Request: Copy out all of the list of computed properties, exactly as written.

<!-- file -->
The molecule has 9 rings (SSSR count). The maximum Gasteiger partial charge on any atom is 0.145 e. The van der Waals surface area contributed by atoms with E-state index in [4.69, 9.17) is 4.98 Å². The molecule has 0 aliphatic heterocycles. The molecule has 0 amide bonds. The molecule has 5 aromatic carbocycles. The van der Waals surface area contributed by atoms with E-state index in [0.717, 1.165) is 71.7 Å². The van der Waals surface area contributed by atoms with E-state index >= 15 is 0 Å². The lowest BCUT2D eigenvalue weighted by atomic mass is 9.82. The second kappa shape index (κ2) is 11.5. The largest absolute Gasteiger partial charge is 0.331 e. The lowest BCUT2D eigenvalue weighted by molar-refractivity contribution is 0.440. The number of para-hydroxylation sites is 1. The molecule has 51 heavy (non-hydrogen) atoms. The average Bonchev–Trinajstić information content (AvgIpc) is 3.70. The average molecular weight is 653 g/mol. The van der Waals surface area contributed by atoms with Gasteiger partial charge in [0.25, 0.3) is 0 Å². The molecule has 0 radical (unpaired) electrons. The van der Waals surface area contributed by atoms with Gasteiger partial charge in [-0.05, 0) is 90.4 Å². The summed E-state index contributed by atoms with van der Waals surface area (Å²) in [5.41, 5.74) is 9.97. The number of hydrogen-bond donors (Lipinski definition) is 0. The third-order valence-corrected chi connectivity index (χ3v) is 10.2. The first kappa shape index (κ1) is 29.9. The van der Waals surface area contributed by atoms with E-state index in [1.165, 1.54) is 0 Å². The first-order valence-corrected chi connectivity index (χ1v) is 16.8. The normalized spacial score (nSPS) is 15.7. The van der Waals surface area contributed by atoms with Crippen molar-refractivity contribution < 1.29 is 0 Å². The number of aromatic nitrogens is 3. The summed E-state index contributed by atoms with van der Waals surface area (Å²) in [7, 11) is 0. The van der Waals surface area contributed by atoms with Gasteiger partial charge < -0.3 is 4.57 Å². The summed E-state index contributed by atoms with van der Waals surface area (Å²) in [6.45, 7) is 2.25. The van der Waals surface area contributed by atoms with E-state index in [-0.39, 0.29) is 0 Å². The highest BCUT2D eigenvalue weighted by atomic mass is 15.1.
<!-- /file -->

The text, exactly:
The molecule has 9 rings (SSSR count). The maximum Gasteiger partial charge on any atom is 0.145 e. The van der Waals surface area contributed by atoms with E-state index in [4.69, 9.17) is 4.98 Å². The molecule has 0 aliphatic heterocycles. The molecule has 0 amide bonds. The molecule has 5 aromatic carbocycles. The van der Waals surface area contributed by atoms with E-state index in [0.717, 1.165) is 71.7 Å². The van der Waals surface area contributed by atoms with E-state index >= 15 is 0 Å². The lowest BCUT2D eigenvalue weighted by atomic mass is 9.82. The second kappa shape index (κ2) is 11.5. The largest absolute Gasteiger partial charge is 0.331 e. The lowest BCUT2D eigenvalue weighted by molar-refractivity contribution is 0.440. The number of para-hydroxylation sites is 1. The molecule has 51 heavy (non-hydrogen) atoms. The average Bonchev–Trinajstić information content (AvgIpc) is 3.70. The average molecular weight is 653 g/mol. The van der Waals surface area contributed by atoms with Gasteiger partial charge in [0.25, 0.3) is 0 Å². The molecule has 0 radical (unpaired) electrons. The van der Waals surface area contributed by atoms with Gasteiger partial charge in [-0.05, 0) is 90.4 Å². The summed E-state index contributed by atoms with van der Waals surface area (Å²) in [5.41, 5.74) is 9.97. The number of hydrogen-bond donors (Lipinski definition) is 0. The third-order valence-corrected chi connectivity index (χ3v) is 10.2. The first kappa shape index (κ1) is 29.9. The van der Waals surface area contributed by atoms with E-state index in [1.165, 1.54) is 0 Å². The first-order valence-corrected chi connectivity index (χ1v) is 16.8. The normalized spacial score (nSPS) is 15.7. The van der Waals surface area contributed by atoms with Crippen molar-refractivity contribution < 1.29 is 0 Å². The number of aromatic nitrogens is 3. The summed E-state index contributed by atoms with van der Waals surface area (Å²) in [7, 11) is 0. The van der Waals surface area contributed by atoms with Gasteiger partial charge < -0.3 is 4.57 Å². The summed E-state index contributed by atoms with van der Waals surface area (Å²) in [6.45, 7) is 2.25. The van der Waals surface area contributed by atoms with E-state index in [-0.39, 0.29) is 0 Å². The highest BCUT2D eigenvalue weighted by atomic mass is 15.1.